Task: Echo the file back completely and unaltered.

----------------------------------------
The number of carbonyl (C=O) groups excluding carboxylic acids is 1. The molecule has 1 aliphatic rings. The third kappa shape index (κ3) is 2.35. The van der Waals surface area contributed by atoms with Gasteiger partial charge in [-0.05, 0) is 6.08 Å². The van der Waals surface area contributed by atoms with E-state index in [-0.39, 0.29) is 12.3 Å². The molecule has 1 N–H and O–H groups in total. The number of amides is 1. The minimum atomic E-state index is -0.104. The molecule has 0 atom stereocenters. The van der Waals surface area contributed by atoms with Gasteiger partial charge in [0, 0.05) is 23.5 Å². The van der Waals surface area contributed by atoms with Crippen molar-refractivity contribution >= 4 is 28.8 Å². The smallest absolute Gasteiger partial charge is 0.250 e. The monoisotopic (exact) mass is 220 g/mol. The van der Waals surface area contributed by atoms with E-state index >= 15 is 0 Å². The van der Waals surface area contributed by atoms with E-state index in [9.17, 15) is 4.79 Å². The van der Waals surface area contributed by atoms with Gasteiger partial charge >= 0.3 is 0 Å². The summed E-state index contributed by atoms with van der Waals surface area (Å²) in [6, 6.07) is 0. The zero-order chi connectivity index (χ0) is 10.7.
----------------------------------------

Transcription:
The number of carbonyl (C=O) groups excluding carboxylic acids is 1. The molecule has 1 aliphatic rings. The third kappa shape index (κ3) is 2.35. The van der Waals surface area contributed by atoms with Gasteiger partial charge in [-0.05, 0) is 6.08 Å². The van der Waals surface area contributed by atoms with E-state index in [-0.39, 0.29) is 12.3 Å². The molecule has 1 N–H and O–H groups in total. The number of amides is 1. The minimum atomic E-state index is -0.104. The molecule has 0 atom stereocenters. The van der Waals surface area contributed by atoms with Gasteiger partial charge in [0, 0.05) is 23.5 Å². The van der Waals surface area contributed by atoms with Crippen molar-refractivity contribution >= 4 is 28.8 Å². The smallest absolute Gasteiger partial charge is 0.250 e. The monoisotopic (exact) mass is 220 g/mol. The van der Waals surface area contributed by atoms with E-state index >= 15 is 0 Å². The van der Waals surface area contributed by atoms with E-state index in [9.17, 15) is 4.79 Å². The van der Waals surface area contributed by atoms with Gasteiger partial charge >= 0.3 is 0 Å². The summed E-state index contributed by atoms with van der Waals surface area (Å²) in [6, 6.07) is 0. The zero-order chi connectivity index (χ0) is 10.7.